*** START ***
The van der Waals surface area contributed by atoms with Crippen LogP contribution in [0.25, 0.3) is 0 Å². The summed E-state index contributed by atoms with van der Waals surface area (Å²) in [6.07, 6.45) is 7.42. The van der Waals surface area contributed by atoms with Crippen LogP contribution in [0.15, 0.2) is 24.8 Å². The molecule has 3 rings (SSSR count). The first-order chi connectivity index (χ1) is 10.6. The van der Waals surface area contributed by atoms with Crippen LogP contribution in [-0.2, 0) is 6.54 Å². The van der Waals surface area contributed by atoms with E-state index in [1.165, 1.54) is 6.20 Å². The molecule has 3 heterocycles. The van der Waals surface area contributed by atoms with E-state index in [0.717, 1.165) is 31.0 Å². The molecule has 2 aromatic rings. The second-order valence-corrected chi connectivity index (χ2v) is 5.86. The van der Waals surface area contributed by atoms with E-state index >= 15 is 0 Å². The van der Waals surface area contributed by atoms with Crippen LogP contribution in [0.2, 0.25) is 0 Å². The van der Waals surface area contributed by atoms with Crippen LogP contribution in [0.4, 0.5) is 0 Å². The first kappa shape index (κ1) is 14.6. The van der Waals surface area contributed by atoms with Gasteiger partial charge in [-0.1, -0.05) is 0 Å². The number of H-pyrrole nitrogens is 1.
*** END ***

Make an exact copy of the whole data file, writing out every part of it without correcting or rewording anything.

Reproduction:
The van der Waals surface area contributed by atoms with Crippen LogP contribution in [0.25, 0.3) is 0 Å². The summed E-state index contributed by atoms with van der Waals surface area (Å²) in [6.07, 6.45) is 7.42. The van der Waals surface area contributed by atoms with Crippen LogP contribution in [0.15, 0.2) is 24.8 Å². The molecule has 3 rings (SSSR count). The first-order chi connectivity index (χ1) is 10.6. The van der Waals surface area contributed by atoms with Crippen LogP contribution in [-0.2, 0) is 6.54 Å². The van der Waals surface area contributed by atoms with E-state index in [1.165, 1.54) is 6.20 Å². The molecule has 3 heterocycles. The van der Waals surface area contributed by atoms with E-state index in [0.717, 1.165) is 31.0 Å². The molecule has 2 aromatic rings. The second-order valence-corrected chi connectivity index (χ2v) is 5.86. The van der Waals surface area contributed by atoms with E-state index >= 15 is 0 Å². The van der Waals surface area contributed by atoms with Crippen LogP contribution in [0.2, 0.25) is 0 Å². The van der Waals surface area contributed by atoms with Crippen LogP contribution in [0.4, 0.5) is 0 Å². The first kappa shape index (κ1) is 14.6. The van der Waals surface area contributed by atoms with Gasteiger partial charge in [-0.1, -0.05) is 0 Å². The number of H-pyrrole nitrogens is 1.